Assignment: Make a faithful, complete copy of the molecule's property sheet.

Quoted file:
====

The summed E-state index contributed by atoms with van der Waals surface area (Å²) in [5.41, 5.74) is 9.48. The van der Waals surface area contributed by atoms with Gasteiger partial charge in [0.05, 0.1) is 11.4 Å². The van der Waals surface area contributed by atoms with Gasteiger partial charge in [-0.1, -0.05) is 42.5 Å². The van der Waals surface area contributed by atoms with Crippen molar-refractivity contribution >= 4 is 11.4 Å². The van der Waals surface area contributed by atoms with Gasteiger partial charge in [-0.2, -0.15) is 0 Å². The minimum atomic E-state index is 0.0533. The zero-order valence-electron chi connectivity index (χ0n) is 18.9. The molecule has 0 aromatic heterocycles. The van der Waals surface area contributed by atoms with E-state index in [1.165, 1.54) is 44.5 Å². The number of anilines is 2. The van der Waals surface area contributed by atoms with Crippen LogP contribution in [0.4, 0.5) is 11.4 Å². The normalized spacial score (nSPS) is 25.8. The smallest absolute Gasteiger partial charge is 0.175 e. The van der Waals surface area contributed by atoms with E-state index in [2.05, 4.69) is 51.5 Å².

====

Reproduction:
The summed E-state index contributed by atoms with van der Waals surface area (Å²) in [5.41, 5.74) is 9.48. The van der Waals surface area contributed by atoms with Gasteiger partial charge in [0.05, 0.1) is 11.4 Å². The van der Waals surface area contributed by atoms with Gasteiger partial charge in [-0.1, -0.05) is 42.5 Å². The van der Waals surface area contributed by atoms with Crippen molar-refractivity contribution >= 4 is 11.4 Å². The van der Waals surface area contributed by atoms with Gasteiger partial charge in [-0.2, -0.15) is 0 Å². The minimum atomic E-state index is 0.0533. The zero-order valence-electron chi connectivity index (χ0n) is 18.9. The molecule has 0 aromatic heterocycles. The van der Waals surface area contributed by atoms with E-state index in [1.165, 1.54) is 44.5 Å². The number of anilines is 2. The van der Waals surface area contributed by atoms with Crippen LogP contribution in [0.4, 0.5) is 11.4 Å². The normalized spacial score (nSPS) is 25.8. The smallest absolute Gasteiger partial charge is 0.175 e. The van der Waals surface area contributed by atoms with E-state index in [2.05, 4.69) is 51.5 Å².